The 1.2-litre petrol model that we drove in Allure trim was packed with quality features and included the all-new configurable 3D head-up digital instrument panel. This futuristic set-up looks amazing and can be adapted to requirement, displaying information such as navigation instructions, music settings, phone contacts and speed. It sits behind Peugeot’s now-familiar compact steering wheel and helps to give the new 208 a thoroughly modern and premium-styled appearance.
And there is a wealth of on-board technology to explore too with the likes of MirrorScreen with Apple CarPlay and Android Auto for smartphone connectivity, Bluetooth, a DAB radio, a smartphone charging plate, navigation with TomTom, and plenty more.
The seven-inch touchscreen is angled towards the driver for ease of use and this increases to a 10-inch screen on the e-208 model in GT grade.
The car boasts classy seat upholstery, eye-catching toggles and piano black trim. But it really is the 3D instrument panel that scoops all the headlines. It offers all the information you could possibly wish for at eye level, so there is no need for distraction from the road ahead.
On that matter, the driver benefits from good visibility forwards, sideways and backwards, but the over-the-shoulder view is not great due to wide B pillars.
The five-door Peugeot 208 competes for sales in the supermini sector so you wouldn’t expect rear legroom to be that impressive. In fairness, there is enough space for a couple of adults to sit comfortably provided the front seats are not pushed right back. The headroom is fine if you’re not carrying any passengers topping the six-foot mark and elbow space is good. Add a third adult and it would all get a little cosy, but it would be fine for a trio of youngsters to travel comfortably. There are a couple of USB slots in the back too so you can stay connected on the move.
The boot can swallow 311 litres of luggage and this limit can be increased to 1,106 litres by dropping the 60:40 split-folding rear seats flat. In addition, there are numerous storage compartments scattered throughout the vehicle, including a central cubby box, door bins, a glovebox, seatback pockets, a smartphone docking station and another deep tray in front of the gear lever.
Isofix fixtures on the two outer rear seats make it easy enough to fit or remove a child’s car seat with good access through the wide-opening doors.
The all-new Peugeot 208 enters the market priced at £16,250 for the Active model powered by the 1.2 PureTech 75hp petrol engine with a five-speed manual gearbox. The most expensive model with traditional powertrain is the 1.2-litre PureTech 130hp S&S with an eight-speed automatic gearbox in GT Line trim costing £23,350. The all-electric e-208 models are available in all four trim levels and cost from £25,050 to £29,650, which includes the Government Plug-in Grant of £3,500.
The version Peugeot believes will account for the most sales is the 1.2L PureTech 100 S&S 6-speed manual in Allure trim. This car costs £18,850 and can deliver a combined 46.6-53.0mpg under WLTP testing with carbon emissions of 97g/km. This would result in a first-year Vehicle Excise Duty charge of £130 which would rise to £145 the following year.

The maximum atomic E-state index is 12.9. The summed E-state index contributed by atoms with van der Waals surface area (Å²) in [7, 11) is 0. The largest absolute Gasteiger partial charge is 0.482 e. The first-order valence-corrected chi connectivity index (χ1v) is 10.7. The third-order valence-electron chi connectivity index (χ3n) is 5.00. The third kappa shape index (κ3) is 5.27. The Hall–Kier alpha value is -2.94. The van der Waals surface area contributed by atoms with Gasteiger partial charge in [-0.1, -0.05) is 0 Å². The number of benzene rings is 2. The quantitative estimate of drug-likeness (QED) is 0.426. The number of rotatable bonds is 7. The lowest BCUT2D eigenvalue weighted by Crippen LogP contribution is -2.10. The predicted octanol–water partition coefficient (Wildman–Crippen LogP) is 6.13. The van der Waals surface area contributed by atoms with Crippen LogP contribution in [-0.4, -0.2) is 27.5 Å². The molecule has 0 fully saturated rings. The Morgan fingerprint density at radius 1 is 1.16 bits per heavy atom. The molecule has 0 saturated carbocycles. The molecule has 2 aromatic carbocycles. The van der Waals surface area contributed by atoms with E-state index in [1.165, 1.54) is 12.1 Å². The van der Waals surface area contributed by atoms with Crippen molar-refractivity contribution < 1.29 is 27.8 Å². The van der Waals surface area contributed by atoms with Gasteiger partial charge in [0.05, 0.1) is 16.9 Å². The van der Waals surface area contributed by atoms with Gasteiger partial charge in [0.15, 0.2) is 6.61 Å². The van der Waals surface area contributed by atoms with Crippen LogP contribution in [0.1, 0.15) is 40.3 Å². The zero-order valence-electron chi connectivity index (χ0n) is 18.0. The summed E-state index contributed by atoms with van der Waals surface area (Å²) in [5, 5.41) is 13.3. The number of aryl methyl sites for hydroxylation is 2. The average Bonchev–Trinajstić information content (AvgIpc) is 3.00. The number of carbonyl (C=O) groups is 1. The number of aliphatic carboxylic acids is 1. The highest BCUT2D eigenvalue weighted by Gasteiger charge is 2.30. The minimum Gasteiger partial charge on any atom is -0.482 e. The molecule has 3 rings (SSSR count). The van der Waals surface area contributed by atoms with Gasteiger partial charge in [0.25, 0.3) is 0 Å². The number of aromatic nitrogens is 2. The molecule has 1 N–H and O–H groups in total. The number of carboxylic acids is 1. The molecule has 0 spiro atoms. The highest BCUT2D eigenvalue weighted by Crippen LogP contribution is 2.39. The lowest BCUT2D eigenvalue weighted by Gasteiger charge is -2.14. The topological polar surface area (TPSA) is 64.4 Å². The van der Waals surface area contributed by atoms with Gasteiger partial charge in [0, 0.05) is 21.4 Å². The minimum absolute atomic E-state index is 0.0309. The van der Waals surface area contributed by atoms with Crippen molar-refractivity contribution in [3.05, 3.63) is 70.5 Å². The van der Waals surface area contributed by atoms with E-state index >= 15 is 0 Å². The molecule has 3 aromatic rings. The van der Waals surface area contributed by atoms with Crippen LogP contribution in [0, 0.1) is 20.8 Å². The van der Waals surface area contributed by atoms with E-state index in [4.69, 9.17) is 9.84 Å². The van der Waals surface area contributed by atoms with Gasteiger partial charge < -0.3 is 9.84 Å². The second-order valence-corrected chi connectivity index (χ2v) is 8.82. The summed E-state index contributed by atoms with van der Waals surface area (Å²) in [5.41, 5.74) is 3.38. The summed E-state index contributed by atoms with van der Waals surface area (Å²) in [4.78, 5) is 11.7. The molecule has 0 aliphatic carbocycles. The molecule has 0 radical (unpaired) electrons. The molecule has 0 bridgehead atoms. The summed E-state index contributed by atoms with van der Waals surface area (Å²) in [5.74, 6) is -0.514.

For drivers looking for more impressive fuel efficiency, the 1.5L BlueHDi diesel can deliver up to 71.4mpg on a combined run and has CO2 emissions of 85g/km.
And then it’s worth mentioning the e-208 with its 211-mile range between charges and zero carbon emissions figure. This would be ideal for the driver who can charge their vehicle regularly and has a relatively short daily commute.
Insurance ratings for the new Peugeot 208 have not yet been made known but they should be revealed soon.
Peugeot enjoys a good reputation when it comes to reliability and the new 208 feels sturdy inside and out with a high standard of furnishings. The only slight area of concern would be the fold-down lid that covers the wireless charging pad - it seemed a little flimsy and could break off over time. That aside though; the car feels like it will survive the rigours of an active life.
All vehicles are offered with a two-year unlimited mileage manufacturer’s warranty and a free optional additional one year warranty provided by the Peugeot dealer network.
There are a variety of service plans on offer that add peace of mind for buyers. There are plans that cover five years with a number of mileage options with payments available upfront or on a monthly basis. All the packages are inflation-proof too. As an example a plan covering 36 months/30,000 miles costs £12.53 per month, 48 months/40,000 miles costs £16.13 a month and 60 months/50,000 miles is priced at £16,74 per month.
These plans can be purchased up to 12 months after the car has been registered.
There is also the option of adding Extended Peugeot Assistance in conjunction with the RAC. There are one and two-year policies that offer assistance from home, roadside, recovery and onward travel. European cover can also be added, with policies costing between £99 and £199.
The 208 received a four-star rating from Euro NCAP when tested for safety. It misses out on the maximum five stars because it doesn’t include the Active Emergency Braking radar as an option on all trim levels.
But safety systems are plentiful on the new Peugeot 208 with many features included as standard. There is an Active Safety Brake System which has intelligent autonomous braking and works in conjunction with the Distance Alert System and Peugeot Connect SOS and Assistance. Active Lane Keeping Assist with Road Edge Detection and Road Sign Recognition are also standard across the line-up.
All models are equipped with anti-lock brakes with electronic brakeforce distribution and emergency braking assistance, Isofix child seat fixtures to the outer rear seats, electronic stability control, tyre pressure sensors and a full suite of airbags.
Driver Attention Alert is added to Allure models and the higher-spec GT Line gains Peugeot’s Smart Beam Assist with the option of adding Adaptive Cruise Control with Stop and Go.
The e-208 in exclusive GT trim, gains some extra safety kit too.
The 208 is fitted with a Thatcham Category 1 approved alarm system.